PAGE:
> > Wrong errno: 992 (suppressed 992)
> > Wrong inexact: 11 (suppressed 11)
> > Wrong underflow: 42 (suppressed 42)
> > 
> > This means (among other things) that the maximal error found on those random
> > inputs is 3.59 ulps for rounding to nearest, and 5.80 ulps for directed
> > rounding.
> > 
> > With musl (revision 70d8060) I get:
> > 
> > zimmerma@tomate:~/svn/mpcheck$ ./mpcheck-double --seed=588493
> > GCC: 9.2.1 20200104
> > MPFR 3.1.6
> > ...
> > Max. errors : 5.30 (nearest), 1.44e19 (directed) [seed=588493]
> > Incorrect roundings: 407422 (basic 0)
> > Wrong side of directed rounding: 130496
> > Wrong errno: 131411 (suppressed 10901)
> > Wrong inexact: 125 (suppressed 125)
> > Wrong overflow: 16 (suppressed 0)
> > Wrong underflow: 178 (suppressed 108)
> > 
> > We get a slightly larger maximal error for rounding to nearest (5.30 instead
> > of 3.59 for the GNU libc) but a huge maximal error for directed rounding.
> > 
> > The 1.44e19 error is obtained for the "sin" function, with input
> > x=4.2725660088821189e2 and rounding upwards.
> 
> yes, this is a known issue (the math tests i use with
> musl finds this, but it's suppressed for now
> https://repo.or.cz/w/libc-test.git
> https://github.com/ARM-software/optimized-routines
> )
> 
> these issues come from fdlibm via freebsd which
> does not support non-nearest rounding in the trig
> arg reduction code (and possibly in other places).
> http://git.musl-libc.org/cgit/musl/tree/src/math/__rem_pio2.c#n120
> (note the comment: assume round-to-nearest)
> 
> i haven't fixed this because i don't have a good
> solution: the key broken part is something like
> 
>   y = round(x/p)
>   z -= y*p
>   /* i.e. z = x mod p, and z in [-p/2,p/2] */
>   return poly(z)
> 
> the problem is that the fast and portable way to
> do round relies on the current rounding mode and
> z can end up in the range [-p,p] with directed
> rounding, but the poly approx only works on
> [-p/2,p/2].
> 
> some targets have single instruction round that's
> independent of the rounding mode, but most targets
> don't.
> 
> changing fenv is slower than just calling round or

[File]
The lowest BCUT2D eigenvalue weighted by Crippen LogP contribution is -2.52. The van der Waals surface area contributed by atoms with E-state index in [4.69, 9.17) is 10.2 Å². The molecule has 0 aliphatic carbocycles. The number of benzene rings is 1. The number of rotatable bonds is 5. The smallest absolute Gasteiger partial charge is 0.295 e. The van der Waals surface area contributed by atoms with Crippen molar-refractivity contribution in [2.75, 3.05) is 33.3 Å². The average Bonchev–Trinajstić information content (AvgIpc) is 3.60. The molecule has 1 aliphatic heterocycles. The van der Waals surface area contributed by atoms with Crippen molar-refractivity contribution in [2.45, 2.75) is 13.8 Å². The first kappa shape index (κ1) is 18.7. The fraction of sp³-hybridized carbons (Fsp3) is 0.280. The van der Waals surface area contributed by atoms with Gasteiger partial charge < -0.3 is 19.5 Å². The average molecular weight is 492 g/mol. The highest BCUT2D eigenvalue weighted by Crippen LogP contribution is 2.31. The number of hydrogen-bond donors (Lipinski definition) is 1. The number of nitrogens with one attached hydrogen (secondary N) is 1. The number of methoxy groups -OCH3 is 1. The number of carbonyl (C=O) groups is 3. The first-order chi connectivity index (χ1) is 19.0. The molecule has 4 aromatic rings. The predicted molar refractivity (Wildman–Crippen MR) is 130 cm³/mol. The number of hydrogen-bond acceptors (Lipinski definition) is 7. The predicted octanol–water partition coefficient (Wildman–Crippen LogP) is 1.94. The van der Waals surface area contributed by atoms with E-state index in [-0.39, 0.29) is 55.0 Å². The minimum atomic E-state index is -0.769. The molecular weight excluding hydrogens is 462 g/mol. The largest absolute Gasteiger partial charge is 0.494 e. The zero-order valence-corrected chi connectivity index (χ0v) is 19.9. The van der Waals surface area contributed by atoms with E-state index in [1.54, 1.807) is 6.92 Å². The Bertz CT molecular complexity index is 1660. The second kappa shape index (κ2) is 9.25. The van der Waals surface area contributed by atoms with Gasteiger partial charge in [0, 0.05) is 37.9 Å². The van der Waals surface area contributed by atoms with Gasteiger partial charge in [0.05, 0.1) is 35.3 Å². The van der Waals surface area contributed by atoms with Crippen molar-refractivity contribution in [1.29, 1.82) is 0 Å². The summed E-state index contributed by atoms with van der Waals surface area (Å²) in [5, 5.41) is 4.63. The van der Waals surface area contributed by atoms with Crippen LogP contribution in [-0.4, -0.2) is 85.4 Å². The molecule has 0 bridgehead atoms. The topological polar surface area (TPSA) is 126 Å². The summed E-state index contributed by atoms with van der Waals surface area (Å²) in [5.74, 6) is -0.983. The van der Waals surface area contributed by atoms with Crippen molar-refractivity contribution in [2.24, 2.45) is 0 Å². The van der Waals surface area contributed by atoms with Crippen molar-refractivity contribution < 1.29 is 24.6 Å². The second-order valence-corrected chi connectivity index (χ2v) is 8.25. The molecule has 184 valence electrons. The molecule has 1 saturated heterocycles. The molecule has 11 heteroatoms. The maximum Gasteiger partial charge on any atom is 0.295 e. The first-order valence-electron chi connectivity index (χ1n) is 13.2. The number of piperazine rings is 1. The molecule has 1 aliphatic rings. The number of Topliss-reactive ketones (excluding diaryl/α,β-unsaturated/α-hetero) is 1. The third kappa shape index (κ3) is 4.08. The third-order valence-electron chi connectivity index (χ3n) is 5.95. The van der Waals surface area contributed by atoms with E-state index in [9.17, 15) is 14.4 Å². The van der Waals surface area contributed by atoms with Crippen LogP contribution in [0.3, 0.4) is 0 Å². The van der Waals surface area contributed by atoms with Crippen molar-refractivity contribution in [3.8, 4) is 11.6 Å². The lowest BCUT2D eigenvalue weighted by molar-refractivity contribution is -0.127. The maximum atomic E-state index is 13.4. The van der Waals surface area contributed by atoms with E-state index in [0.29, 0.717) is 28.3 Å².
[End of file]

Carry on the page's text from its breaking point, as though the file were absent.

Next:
> rint, and doing an external call is already too
> expensive.
> 
> one can do tricks such that rounding mode has
> less effect on arg reduction, e.g. add
> 
>   if (z > p/2 || z < -p/2) /* do something */
> 
> or if branches are too expensive, instead of
> 
>   Shift = 0x1.8p52
>   y = x/p + Shift - Shift
> 
> implement round as e.g.
> 
>  Shift = 0x1800000000.8p0
>  t = x/p + Shift
>  tbits = representation_as_uint64(t)
>  y = (double)(int32_t)(tbits >> 16)
> 
> then z is in [-p/2 - p/2^-16, p/2 + p/2^16]
> in all rounding modes and the polynomial can
> be made to work on that interval.
> 
> the downside is that these tricks make the
> code slower and more importantly all such
> tricks break symmetry: x and -x can have
> different arg reduction result.
> 
> now i lean towards fixing it in a way that's
> least expensive in the nearest-rounding case
> (at least for |x| < 100, beyond that performance
> does not matter much) and only care about
> symmetry in nearest rounding mode, this should
> be doable by adding a few ifs in the critical
> path that never trigger with nearest rounding.
> 
> but other ideas are welcome.
> 
> thanks.
> 
> > 
> > Indeed with the following program:
> > 
> > #include <stdio.h>
> > #include <stdlib.h>
> > #include <math.h>
> > #include <fenv.h>
> > 
> > int
> > main (int argc, char *argv[])
> > {
> >   double x = atof (argv[1]), y;
> >   fesetround (FE_UPWARD);
> >   y = sin (x);
> >   printf ("sin(%.16e) = %.16e\n", x, y);
> > }
> > 
> > I get with the GNU libc:
> > 
> > $ ./a.out 4.2725660088821189e2
> > sin(4.2725660088821190e+02) = 1.1766512962000004e-14
> > 
> > and with musl:
> > 
> > $ ./a.out 4.2725660088821189e2
> > sin(4.2725660088821190e+02) = -2.2563645396544984e-11
> > 
> > which is indeed very far from the correctly rounded result.
> > 
> > Best regards,
> > Paul Zimmermann
> >